There are few things as quintessentially British as the personification of Britannia and the heraldic Queen’s Beasts. Available in several sizes, these Gold coins are marvelously designed and appeal to collectors and investors. While the spot Gold prices fluctuate, the popularity of these coins increases. Investors buy and trade British Gold coins for their variety, beauty and quality. 

Buying Gold bars is one of the most cost-effective, safest and easiest ways to own physical Gold. Gold bars generally match sovereign coins in content and purity, but cost less over Gold spot price than Gold coins because they’re usually minted privately. APMEX sells Gold bars produced by Heraeus, Credit Suisse, Valcambi, Perth Mint and other respected Gold companies. Each Gold bar is stamped with its exact Gold weight, fineness and a serial number for added security.
Not all silver products are IRA eligible for inclusion in precious metal retirement accounts. Please look for the ✔IRA APPROVED checkmark on the product page for the product that you are interested in purchasing. If the checkmark is not present on the page, that product is not eligible for inclusion in precious metal retirement accounts. If you have any questions regarding setting up or buying silver for your account please contact our staff at 1-800-294-8732.
Gold is denser than almost all other metals, hence hard to fake. A determination of weight and volume is in many cases sufficient to spot forgeries. A coin that is not gold or below the expected fineness will either have the right size but will a lower than expected weight or it weighs right and will be somewhat larger. Most metals that are of similar or higher density than gold are similarly or more expensive, and were unknown in ancient times (notably the platinum group). During the 19th century platinum was cheaper than gold and was used for counterfeiting gold coins. These coins could be detected by acoustic properties.[14] Only two relatively inexpensive substances are of similar density to gold: depleted uranium and tungsten.[15] Depleted uranium is government-regulated, but tungsten is more commonly available and suited for counterfeiting.[15] Alloying gold with tungsten would not work for several reasons, but tungsten plated with a thin layer of gold is a common type of forgery.
The grading standards are different in different countries. The main standards applied outside the United States are presented in the following table.[11] Coin grading is not an exact science. It is a subjective exercise and depends on the qualification and the experience of the appraiser. Industry leaders were extremely concerned that without a standardized grading system, the rare coin industry could face enormous problems. Therefore, on February 3, 1986, the Professional Coin Grading Service (PCGS) was formed and in 1987 the Numismatic Guaranty Corporation. Both associations have the same goal of grading coins. Other prominent grading organizations are the American Numismatic Association Certification Service (ANACS) and the Independent Coin Graders. The grading is usually done by three independent appraisers. A grading finalizer assigns the final grade of the coin and thereafter the coin is sonically sealed in a protective, inert plastic holder known as "slab".[7] Other associations followed and are at present active.[12] This third-party appraisal of a coin's physical condition, backed by a guarantee, and a national network of reputable coin dealers provided an extremely reliable form of protection for rare coin consumers who could then participate in the coin market with greater confidence.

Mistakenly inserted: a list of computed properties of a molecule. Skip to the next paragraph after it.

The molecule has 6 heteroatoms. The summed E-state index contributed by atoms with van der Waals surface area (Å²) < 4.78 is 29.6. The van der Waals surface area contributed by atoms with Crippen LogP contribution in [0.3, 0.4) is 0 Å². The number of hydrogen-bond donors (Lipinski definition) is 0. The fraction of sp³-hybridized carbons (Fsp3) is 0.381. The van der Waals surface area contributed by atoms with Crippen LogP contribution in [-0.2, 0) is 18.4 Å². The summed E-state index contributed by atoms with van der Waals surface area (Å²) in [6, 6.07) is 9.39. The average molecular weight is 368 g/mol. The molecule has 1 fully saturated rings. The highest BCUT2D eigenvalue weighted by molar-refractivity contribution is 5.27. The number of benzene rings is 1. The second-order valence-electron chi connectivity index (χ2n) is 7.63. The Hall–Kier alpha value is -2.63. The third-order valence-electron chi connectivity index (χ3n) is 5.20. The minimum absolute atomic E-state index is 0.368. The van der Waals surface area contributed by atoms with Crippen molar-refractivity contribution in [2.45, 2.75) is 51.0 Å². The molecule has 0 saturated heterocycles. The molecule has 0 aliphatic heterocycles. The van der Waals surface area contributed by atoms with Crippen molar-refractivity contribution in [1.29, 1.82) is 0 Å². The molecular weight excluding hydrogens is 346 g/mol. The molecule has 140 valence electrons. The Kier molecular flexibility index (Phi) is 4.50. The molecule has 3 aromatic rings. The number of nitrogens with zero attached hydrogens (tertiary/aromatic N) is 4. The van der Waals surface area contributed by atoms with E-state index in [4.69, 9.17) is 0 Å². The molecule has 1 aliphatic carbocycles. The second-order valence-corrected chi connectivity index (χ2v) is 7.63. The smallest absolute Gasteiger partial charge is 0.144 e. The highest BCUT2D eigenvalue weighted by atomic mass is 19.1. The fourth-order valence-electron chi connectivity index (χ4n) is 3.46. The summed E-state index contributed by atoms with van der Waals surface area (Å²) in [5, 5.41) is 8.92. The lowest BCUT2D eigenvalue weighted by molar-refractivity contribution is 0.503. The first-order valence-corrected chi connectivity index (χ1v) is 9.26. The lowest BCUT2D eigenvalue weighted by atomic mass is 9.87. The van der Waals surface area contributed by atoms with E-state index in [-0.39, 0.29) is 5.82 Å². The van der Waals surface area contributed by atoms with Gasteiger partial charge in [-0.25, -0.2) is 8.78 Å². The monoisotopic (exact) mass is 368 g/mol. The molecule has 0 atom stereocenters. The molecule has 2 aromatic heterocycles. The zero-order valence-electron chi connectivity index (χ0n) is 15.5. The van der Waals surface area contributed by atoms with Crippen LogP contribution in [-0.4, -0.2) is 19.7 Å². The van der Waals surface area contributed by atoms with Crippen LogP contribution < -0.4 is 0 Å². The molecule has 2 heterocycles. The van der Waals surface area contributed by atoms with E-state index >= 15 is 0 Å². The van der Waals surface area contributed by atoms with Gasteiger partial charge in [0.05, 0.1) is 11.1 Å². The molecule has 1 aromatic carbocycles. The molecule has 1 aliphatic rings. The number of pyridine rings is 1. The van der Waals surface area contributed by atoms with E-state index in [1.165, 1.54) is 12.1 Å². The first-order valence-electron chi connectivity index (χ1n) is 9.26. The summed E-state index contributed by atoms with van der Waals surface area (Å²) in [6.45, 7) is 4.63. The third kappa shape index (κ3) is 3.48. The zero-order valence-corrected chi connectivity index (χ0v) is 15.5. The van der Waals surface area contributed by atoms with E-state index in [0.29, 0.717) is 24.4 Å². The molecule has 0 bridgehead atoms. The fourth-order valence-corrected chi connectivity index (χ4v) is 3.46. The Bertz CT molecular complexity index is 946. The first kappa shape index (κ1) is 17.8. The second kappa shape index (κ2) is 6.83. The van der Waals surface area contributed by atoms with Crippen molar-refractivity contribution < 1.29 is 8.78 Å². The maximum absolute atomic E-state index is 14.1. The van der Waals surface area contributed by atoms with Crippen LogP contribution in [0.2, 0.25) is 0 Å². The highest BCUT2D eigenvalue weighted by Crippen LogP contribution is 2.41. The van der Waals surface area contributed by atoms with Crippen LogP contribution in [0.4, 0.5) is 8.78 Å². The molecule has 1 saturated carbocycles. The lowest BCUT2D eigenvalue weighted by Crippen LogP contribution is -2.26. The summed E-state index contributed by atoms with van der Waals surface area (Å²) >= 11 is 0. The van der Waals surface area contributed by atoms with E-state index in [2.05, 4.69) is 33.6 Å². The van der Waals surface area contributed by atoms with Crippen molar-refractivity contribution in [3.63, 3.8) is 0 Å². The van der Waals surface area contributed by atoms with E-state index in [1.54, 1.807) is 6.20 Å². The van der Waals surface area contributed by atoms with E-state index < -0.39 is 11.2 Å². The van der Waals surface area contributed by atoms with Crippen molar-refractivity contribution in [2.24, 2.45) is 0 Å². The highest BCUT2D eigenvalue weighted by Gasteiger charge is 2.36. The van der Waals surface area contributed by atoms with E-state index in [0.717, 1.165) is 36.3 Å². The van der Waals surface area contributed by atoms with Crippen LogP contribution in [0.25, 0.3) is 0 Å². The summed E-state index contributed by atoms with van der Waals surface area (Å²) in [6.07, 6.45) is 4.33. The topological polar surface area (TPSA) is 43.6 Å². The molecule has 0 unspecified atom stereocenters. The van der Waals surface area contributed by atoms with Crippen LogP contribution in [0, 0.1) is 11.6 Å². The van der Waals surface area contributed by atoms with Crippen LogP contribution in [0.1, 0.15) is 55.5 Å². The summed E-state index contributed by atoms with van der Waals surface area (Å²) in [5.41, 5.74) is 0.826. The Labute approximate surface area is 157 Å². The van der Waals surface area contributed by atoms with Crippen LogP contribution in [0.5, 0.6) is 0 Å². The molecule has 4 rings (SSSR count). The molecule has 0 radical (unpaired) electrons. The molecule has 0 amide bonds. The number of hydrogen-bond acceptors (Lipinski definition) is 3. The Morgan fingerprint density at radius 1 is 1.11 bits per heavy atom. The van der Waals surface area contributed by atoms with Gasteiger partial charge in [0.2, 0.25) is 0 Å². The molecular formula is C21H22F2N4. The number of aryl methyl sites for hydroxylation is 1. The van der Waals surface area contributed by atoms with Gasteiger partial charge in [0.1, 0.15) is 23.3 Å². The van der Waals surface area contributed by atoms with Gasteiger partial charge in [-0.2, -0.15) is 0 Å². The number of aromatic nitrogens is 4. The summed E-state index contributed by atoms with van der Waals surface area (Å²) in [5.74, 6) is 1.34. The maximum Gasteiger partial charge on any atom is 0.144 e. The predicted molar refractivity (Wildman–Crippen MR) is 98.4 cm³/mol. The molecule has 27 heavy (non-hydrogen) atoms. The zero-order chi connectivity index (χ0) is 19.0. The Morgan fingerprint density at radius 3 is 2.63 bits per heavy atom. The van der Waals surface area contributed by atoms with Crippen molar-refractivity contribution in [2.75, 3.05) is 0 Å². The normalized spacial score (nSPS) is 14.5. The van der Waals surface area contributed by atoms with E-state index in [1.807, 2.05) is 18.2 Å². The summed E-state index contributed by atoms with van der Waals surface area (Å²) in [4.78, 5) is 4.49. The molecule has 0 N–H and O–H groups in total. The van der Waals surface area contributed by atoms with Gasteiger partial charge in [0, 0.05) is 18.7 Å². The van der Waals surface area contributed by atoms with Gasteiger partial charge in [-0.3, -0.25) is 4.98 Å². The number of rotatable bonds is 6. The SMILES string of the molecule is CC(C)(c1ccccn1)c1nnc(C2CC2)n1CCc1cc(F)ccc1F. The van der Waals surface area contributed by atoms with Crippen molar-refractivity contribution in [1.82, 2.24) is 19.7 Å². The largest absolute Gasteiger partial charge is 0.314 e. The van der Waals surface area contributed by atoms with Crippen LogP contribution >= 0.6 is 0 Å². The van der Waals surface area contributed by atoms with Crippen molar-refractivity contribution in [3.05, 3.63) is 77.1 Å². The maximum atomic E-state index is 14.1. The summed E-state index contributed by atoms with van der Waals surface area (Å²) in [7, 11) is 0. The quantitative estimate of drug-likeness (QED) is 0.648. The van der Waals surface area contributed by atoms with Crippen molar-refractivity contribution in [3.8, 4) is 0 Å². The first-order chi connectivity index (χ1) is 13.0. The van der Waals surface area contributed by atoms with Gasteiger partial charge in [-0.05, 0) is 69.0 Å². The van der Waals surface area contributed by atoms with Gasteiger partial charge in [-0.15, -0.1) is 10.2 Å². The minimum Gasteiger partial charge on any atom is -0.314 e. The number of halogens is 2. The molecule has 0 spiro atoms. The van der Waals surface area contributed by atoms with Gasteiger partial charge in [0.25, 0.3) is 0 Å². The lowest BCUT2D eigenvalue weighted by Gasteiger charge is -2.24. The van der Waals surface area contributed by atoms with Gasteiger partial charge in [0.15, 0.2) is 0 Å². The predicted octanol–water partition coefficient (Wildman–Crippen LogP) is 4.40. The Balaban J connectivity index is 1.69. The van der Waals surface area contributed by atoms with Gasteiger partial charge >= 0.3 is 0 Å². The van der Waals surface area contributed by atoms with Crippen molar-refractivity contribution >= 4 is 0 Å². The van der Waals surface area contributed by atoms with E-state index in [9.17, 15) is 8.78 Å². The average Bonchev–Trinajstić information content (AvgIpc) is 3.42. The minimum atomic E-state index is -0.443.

British Silver Britannia: The official silver bullion coin of Great Britain, the Britannia coinage debuted in 1997 from the Royal Mint of England. It shares the same obverse and reverse designs as the Gold Britannia. On the obverse is a portrait of Queen Elizabeth II, while the reverse features the design of Britannia from Philip Nathan. From 1997 to 2012, the Silver Britannia featured .958 silver purity, but since 2013 it has featured .999 pure silver content.